By Craig Semple, Forysthes Training Mental Health and Resilience Trainer
October is Mental Health Month.
Mental health issues impact the majority of Australians and almost every workplace. Ignoring the issue represents a great risk to your business success. Stigma and a lack of understanding are the key barriers to creating mentally healthy workplaces.
I am an example of what goes wrong when you don’t pay attention to mental health issues in the workplace.
Much of my 25-year career as a Detective within the NSW Police was in `high risk’ law enforcement including drug investigation, the investigation of outlaw motorcycle gangs and homicides. I retired from the Police because of my personal battle with workplace psychological injury. After overcoming that adversity, I now work with employers to provide real, practical mental health training for staff and leaders.
Here are my five key steps that leaders and managers need to take to create a mentally healthy workplace.
1. Know your obligations.
Mental health is as much a part of Work Health and Safety as is physical health. With mental illness costing Australian business $11 billion per year in lost productivity and compensation it is imperative that employers, managers and supervisors have a sound understanding of mental health relative to the workplace. Work injury damages claims are usually focused on alleged negligence of employers, alleging a failure to provide protection to employees where risks are or should be known.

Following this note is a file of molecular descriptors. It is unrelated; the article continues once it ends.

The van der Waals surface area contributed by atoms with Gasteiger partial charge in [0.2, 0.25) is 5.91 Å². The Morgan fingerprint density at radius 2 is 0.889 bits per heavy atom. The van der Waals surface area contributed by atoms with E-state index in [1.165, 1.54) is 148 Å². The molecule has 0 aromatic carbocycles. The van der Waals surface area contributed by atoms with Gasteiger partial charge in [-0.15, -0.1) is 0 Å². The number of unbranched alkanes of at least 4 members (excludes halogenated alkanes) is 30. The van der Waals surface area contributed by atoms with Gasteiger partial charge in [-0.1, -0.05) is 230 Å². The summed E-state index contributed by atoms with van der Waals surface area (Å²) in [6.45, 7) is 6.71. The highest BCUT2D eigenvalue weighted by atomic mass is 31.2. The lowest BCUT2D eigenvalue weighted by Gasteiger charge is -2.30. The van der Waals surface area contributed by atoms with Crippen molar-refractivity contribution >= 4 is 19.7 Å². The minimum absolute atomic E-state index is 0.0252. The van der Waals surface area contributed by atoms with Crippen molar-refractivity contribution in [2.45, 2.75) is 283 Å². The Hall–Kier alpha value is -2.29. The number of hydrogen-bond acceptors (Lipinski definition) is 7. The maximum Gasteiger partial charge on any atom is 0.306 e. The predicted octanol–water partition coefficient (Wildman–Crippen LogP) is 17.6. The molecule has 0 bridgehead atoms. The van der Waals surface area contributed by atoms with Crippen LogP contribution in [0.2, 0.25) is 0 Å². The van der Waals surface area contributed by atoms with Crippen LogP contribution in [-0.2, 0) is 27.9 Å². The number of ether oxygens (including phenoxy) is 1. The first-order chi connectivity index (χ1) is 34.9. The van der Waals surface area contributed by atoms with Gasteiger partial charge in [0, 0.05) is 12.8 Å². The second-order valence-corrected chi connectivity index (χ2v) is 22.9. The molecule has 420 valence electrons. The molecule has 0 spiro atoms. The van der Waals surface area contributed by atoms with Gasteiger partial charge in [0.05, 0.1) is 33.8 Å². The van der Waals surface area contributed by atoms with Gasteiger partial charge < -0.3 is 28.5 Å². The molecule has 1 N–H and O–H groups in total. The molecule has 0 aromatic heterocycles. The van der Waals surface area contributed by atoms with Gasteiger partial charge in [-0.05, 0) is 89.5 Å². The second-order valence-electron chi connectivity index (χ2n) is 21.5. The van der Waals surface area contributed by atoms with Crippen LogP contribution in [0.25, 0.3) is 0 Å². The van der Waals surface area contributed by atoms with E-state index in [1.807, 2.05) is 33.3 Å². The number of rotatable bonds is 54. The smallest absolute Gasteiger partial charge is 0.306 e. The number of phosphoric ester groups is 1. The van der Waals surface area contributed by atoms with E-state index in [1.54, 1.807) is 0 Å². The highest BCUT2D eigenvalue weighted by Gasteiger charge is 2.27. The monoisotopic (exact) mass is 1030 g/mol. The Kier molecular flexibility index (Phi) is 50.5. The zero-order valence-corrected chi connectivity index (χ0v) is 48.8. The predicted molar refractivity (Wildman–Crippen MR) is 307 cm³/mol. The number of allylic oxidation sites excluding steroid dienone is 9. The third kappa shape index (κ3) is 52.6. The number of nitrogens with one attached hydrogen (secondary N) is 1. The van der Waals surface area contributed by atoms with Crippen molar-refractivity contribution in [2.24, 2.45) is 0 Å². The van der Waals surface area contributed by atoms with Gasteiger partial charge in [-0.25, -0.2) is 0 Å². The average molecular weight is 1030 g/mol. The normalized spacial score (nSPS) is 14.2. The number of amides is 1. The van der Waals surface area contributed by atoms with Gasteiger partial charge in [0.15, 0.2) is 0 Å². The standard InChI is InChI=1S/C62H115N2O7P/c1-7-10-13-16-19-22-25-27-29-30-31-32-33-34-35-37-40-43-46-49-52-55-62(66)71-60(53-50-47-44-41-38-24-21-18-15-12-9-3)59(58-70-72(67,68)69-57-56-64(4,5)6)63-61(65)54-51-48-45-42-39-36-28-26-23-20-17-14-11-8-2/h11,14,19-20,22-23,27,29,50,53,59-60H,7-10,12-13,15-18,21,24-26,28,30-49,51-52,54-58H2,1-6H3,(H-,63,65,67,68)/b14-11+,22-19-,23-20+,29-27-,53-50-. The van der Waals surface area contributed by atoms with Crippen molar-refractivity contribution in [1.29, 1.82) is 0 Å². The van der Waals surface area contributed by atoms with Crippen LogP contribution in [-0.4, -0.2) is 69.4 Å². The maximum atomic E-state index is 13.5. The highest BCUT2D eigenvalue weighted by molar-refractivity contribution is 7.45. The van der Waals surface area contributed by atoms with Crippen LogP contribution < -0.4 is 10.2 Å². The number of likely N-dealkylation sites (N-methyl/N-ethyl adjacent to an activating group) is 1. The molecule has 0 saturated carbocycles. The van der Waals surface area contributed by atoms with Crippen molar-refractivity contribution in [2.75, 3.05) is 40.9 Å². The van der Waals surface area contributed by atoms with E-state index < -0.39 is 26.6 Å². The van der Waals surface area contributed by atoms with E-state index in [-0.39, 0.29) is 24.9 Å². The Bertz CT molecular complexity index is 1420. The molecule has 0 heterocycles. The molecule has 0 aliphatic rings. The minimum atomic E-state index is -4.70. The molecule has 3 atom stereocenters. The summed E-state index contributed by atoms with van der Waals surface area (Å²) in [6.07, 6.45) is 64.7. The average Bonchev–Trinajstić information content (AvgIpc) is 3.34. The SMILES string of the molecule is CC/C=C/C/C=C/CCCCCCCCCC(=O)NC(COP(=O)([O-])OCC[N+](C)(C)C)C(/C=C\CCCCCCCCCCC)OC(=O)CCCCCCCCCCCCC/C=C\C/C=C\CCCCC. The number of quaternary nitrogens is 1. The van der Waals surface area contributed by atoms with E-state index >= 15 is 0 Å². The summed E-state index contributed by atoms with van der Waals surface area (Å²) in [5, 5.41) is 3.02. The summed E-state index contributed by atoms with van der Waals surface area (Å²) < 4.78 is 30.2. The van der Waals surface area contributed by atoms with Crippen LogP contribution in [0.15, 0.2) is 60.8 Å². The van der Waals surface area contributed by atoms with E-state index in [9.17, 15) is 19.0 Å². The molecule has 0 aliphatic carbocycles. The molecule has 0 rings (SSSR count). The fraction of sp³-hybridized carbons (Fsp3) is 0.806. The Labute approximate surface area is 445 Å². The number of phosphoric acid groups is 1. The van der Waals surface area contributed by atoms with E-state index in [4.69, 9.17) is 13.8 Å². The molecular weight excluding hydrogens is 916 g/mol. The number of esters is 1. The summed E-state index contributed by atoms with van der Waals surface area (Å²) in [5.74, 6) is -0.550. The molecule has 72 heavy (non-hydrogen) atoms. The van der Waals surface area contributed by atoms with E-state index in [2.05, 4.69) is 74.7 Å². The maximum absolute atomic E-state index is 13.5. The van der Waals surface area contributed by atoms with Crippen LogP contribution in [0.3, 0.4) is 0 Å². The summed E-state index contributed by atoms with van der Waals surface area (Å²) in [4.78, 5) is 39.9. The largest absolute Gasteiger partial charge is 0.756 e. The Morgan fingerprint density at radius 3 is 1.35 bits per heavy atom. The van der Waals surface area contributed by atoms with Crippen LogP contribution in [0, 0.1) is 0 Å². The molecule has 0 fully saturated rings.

2. Risk Management
Understanding the risk factors for mental illness is essential to the development of risk mitigation practice and procedures. Risk factors exist at an organisational level and on an individual level. Knowing the risks help managers and peers to provide extra support for staff at times of increased risk.
3. Be aware of signs and symptoms
Managers and leaders should be aware of common mental illnesses to enable them to reduce risk and reduce liability. Understanding the signs and symptoms of mental illnesses also reduces ignorance and stigma and promotes a compassionate, empathetic workplace environment. It assists in early intervention of unwell or `at risk’ staff. Early intervention can greatly speed up recovery processes thereby reducing the costs associated with workers compensation and lost productivity.
4. Promote `help seeking’ behaviour
There are many barriers to employees seeking early help for mental health problems including a lack of self-awareness, fear of losing their job, worrying about what people will think of them and unsupportive workplace cultures. Knowing those barriers means leaders and managers can try to remove them as part of a culture that promotes, encourages and supports early help seeking behaviour.
5. Train for wellbeing and resilience
Resilience is not something we are born with, it is something we learn. Resilience is best defined as our ability to face adversity, to overcome it and then to become stronger from the experience. Building resilience in employees builds resilience in an organisation. All employees have the potential to be resilient; all they need is to be shown how.